This grew out of some posts by Bronze & Stryke, we want to discuss how you think Uechi stances and techniques protect (or not) the head.
I'll start the train rolling with some comments, which believe me, are not "expert" by any stretch.
My first comment is that I don't believe Sanchin stance, or the variants of it, are "techniques".
I read comments about people wading in, using Sanchin stance like a robot and getting clocked in the head, Bronze brought this up.
My "take" is this:
Sanchin should be loose, stealthy and predatory. An attacking stance, not a defensive stance.
It should be a "platform" FROM WHICH one can launch the counter-assaults or "defensive" techniques, but Sanchin stance itself is NOT the defense.
When we do Kata and testing, I know the stance is tested for integrity.
This puzzles me in terms of what I think the stance is FOR.
Perhaps it misleads some into thinking that "standing in Sanchin" creates some magical "zone of safety" which no punch or kick can penetrate.
I've never been taught this,and don't believe it.
To me, Sanchin testing is more about testing for your ability to "root" and stand firm, and a test of your balance under pressure, and a psychological test as well.
You're alone and the whole school is watching.
For a "square-on" stance, Sanchin does a reasonable job of protecting all the areas of the body, but it is by no means perfect -- simply because no stance is.
Shotokan has a distinctive stance. Jeet Kune Do has another. Tae Kwon Do has yet another, and so does boxing.
The stance is only the means to deploy the countermeasures. The stance itself has no magical powers.
In Uechi we put a lot of emphasis on perfecting the stance, I think this leads some into a way of thinking that "If I just stand in Sanchin I can't be hurt" or something along that line.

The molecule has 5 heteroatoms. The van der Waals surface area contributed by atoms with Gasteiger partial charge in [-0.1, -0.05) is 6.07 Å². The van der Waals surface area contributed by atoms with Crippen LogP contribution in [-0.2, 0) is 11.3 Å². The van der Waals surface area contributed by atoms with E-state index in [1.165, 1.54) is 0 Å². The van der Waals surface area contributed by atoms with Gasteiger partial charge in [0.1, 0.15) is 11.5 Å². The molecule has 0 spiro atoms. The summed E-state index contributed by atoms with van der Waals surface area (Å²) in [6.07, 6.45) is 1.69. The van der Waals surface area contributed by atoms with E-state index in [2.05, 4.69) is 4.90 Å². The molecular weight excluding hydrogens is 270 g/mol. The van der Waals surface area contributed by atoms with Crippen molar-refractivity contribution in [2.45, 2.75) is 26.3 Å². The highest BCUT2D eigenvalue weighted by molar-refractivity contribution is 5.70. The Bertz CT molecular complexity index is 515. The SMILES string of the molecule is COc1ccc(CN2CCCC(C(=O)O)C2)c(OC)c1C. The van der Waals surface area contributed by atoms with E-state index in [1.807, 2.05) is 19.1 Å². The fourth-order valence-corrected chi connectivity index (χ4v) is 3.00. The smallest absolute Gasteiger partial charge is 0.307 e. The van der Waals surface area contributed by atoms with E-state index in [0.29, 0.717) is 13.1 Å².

NOW: about protecting the head...
I have personally seen a number of higher-level UechiKa get into a sparring situation and immediately do one of two things:
1: Assume a boxing stance, forearms high.
2: Assume a stretched-arm stance which is not Sanchin but more of a "dropped-hands" stance. This is the greater problem.
Sanchin is a CLOSE DISTANCE stance and many sparring scenarios tempt us all to extend our personal zone, so we stretch out our arms, thereby dropping them, thereby inviting a head shot.
I truly believe that Sanchin, with its 45-degree angles of arm position, is the best compromise between protecting the face and protecting the upper-level torso: a stance you can "work FROM".
BUT: if you get tempted into stretching, your hands will drop, and your head is wide open.
There are numerous head-protecting techniques in Uechi, but they all assume you are in a REAL Sanchin stance, and CLOSE enough to use them.
Hands too high: ribs/solar plexus/guts open to kicks.
Hands too low: head open to shots.
So, 45 degrees with the elbows tucked in seems to be a good solution.
But, it's only one part of the solution.
All the techniques that Sanchin "facilitates": the Waukes, the wrist blocks, the Hirakens, the shin-jams, the fast front kicks, all that stuff is the REAL POINT of the Sanchin stance, in my mind.
Standing in Sanchin just allows you to deploy all that stuff, other than that," standing in Sanchin" does diddly except get you hit...in the head!
Remember: a perfect statue of Kanbun Uechi standing in Sanchin could be knocked over easily by anyone.
OK y'all, rip me up & roll the train!
NM (ducking for cover)!
The music spoke to me. I felt compelled to answer.